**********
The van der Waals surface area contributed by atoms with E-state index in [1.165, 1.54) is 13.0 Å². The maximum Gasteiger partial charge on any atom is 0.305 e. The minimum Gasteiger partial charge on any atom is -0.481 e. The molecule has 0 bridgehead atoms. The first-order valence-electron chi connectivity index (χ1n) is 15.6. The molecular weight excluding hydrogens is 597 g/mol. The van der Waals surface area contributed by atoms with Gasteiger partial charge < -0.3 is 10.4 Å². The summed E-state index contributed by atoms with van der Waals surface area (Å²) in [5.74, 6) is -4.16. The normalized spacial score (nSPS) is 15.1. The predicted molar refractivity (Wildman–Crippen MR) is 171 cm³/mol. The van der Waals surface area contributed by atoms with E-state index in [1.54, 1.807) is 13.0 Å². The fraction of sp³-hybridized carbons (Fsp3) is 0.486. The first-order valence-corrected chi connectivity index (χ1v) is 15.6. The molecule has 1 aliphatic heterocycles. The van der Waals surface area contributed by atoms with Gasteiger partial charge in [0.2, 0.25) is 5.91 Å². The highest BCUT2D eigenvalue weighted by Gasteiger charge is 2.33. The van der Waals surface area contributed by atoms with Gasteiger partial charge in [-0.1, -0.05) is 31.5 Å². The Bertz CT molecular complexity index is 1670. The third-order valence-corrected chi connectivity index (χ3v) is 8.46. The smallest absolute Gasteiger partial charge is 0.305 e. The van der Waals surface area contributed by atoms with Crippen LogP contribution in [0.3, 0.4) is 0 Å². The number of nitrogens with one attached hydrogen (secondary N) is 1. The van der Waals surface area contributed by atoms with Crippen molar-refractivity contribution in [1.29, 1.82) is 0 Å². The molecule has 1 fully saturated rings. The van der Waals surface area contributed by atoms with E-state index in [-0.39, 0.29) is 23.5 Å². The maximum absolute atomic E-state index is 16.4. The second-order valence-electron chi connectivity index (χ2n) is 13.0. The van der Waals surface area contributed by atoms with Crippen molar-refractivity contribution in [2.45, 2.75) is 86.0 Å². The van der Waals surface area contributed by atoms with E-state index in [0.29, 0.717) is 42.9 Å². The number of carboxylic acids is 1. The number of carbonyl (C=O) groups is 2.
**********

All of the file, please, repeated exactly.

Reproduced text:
The van der Waals surface area contributed by atoms with E-state index in [1.165, 1.54) is 13.0 Å². The maximum Gasteiger partial charge on any atom is 0.305 e. The minimum Gasteiger partial charge on any atom is -0.481 e. The molecule has 0 bridgehead atoms. The first-order valence-electron chi connectivity index (χ1n) is 15.6. The molecular weight excluding hydrogens is 597 g/mol. The van der Waals surface area contributed by atoms with Gasteiger partial charge < -0.3 is 10.4 Å². The summed E-state index contributed by atoms with van der Waals surface area (Å²) in [5.74, 6) is -4.16. The normalized spacial score (nSPS) is 15.1. The predicted molar refractivity (Wildman–Crippen MR) is 171 cm³/mol. The van der Waals surface area contributed by atoms with E-state index in [1.54, 1.807) is 13.0 Å². The fraction of sp³-hybridized carbons (Fsp3) is 0.486. The first-order valence-corrected chi connectivity index (χ1v) is 15.6. The molecule has 1 aliphatic heterocycles. The van der Waals surface area contributed by atoms with Gasteiger partial charge in [0.2, 0.25) is 5.91 Å². The highest BCUT2D eigenvalue weighted by Gasteiger charge is 2.33. The van der Waals surface area contributed by atoms with Gasteiger partial charge in [-0.1, -0.05) is 31.5 Å². The Bertz CT molecular complexity index is 1670. The third-order valence-corrected chi connectivity index (χ3v) is 8.46. The smallest absolute Gasteiger partial charge is 0.305 e. The van der Waals surface area contributed by atoms with Crippen LogP contribution in [0.3, 0.4) is 0 Å². The number of nitrogens with one attached hydrogen (secondary N) is 1. The van der Waals surface area contributed by atoms with Crippen molar-refractivity contribution in [1.29, 1.82) is 0 Å². The molecule has 1 fully saturated rings. The van der Waals surface area contributed by atoms with E-state index in [-0.39, 0.29) is 23.5 Å². The maximum absolute atomic E-state index is 16.4. The second-order valence-electron chi connectivity index (χ2n) is 13.0. The van der Waals surface area contributed by atoms with Crippen molar-refractivity contribution in [2.45, 2.75) is 86.0 Å². The van der Waals surface area contributed by atoms with E-state index in [0.29, 0.717) is 42.9 Å². The number of carboxylic acids is 1. The number of carbonyl (C=O) groups is 2.